My phone rang and it was a client from another state. I'd helped this client buy a retirement home for his parents here in Peoria. They are all very nice people and I enjoyed helping them. Seeing their satisfied grins and exchanges when the sale was complete was a great feeling. So it was a complete surprise when the phone remained silent after leaving voicemails.
Fast forward to yesterday when I ran a search and my suspicions were confirmed. My client had purchased his retirement home ahead of schedule and without me. A somber feeling doesn't even describe the emotion, which bordered on a hurt feeling more than anything. He had told me he registered my name at every new build subdivision and wasn't ready to buy anyway. Since he did not plan his trip in advance, but happened to be in town on a weekend, we both agreed he would simply give my name to the builders.
But one subdivision had eluded him, even though I researched it for him while he was driving the neighborhood. He was across town and I had a meeting with a different client. Since no advance notice had been given that he would be in town, he proceeded without me. He told the agent that he had been giving all of the builders my name as he went because I was on the other side of town, 25 miles away. Every builder had respected that notification; everyone but this one.
This builder decided to offer him a deal if I wasn't included in the equation. Figuring he was saving thousands, he went along with it. Only after my search of the tax records did I figure out that he must have bought a spec home due to the closing date and our phone conversation; he was a cash buyer.
Deciding what to do, I wrote him an inquisitory email asking him if I had done something wrong. The email idea worked better because he works nights and this would be a non-threatening approach, plus I needed time to cool off.
When my phone rang this morning, I knew I hadn't done anything wrong. He relayed to me that the builder had offered to reduce the price of the home to a level that would entice him to buy and not include me as his agent. Unbelievable! I've read about this happening to other agents, but it's never happened to me.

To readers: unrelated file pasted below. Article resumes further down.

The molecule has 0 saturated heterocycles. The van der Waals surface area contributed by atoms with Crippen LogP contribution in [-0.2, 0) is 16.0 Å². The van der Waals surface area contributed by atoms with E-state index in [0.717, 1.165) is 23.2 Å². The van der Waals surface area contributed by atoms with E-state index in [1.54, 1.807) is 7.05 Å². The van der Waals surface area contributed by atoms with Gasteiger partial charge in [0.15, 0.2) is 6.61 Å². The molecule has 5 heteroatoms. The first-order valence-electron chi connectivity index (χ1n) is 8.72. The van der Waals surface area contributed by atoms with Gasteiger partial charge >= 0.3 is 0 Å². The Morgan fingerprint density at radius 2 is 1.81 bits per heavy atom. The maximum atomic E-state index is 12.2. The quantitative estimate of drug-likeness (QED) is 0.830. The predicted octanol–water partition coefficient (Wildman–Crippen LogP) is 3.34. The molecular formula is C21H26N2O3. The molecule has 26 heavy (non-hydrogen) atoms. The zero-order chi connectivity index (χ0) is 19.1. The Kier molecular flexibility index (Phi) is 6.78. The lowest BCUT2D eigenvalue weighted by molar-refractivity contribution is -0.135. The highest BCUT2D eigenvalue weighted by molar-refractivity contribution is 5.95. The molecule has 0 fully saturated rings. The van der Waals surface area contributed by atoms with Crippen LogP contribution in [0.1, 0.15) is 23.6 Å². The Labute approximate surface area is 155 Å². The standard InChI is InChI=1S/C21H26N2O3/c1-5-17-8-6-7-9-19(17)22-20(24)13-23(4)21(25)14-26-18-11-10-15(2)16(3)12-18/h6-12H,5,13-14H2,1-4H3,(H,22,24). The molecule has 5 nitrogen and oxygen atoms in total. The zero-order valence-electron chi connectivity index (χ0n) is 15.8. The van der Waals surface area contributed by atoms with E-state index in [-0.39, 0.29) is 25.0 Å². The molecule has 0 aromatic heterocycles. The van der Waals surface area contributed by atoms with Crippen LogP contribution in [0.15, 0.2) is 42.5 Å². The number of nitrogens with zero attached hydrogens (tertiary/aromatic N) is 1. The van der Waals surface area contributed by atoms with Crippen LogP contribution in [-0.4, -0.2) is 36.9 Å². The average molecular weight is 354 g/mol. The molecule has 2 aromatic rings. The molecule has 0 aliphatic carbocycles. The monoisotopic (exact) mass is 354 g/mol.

In the current housing climate, every builder has been 100% honest in saying they would honor an Agency representation. I'm shocked it happened but the blow is softened thanks to my clients' honesty. He proceeded to tell me he feels bad as we had an arrangement and that I would be helping him with his retirement home purchase. We talked about investment properties and he has referred his sister to me for assistance in purchasing a home for her so our relationship is in tact.
The home buying public may not realize that even in new construction, the assistance of an agent representing them provides value. We will be a 3rd set of eyes looking for defects at a walk through. We will recommend a home inspection when a new home consultant will not. The new home consultant represents the builder, not the buyer. We will review the surrounding area for resales to make sure that buying a new home is of the best value. We will research vacant land to ascertain the zoning and most likely construction of future projects. We will review infrastructure for freeway access and whether the area has a solid track record for growth. The information we can provide will benefit the home buyer and provide confidence in the home buying decision.
I've decided that it's not worth contacting a builder or spending any more energy on this issue. What will I do next time? Advise me client to please give me more notice if he's coming to town. Even though I asked him to let me know when he's coming, I need to be more communicative in the process. It's my hope that this post will help another agent in a similar situation.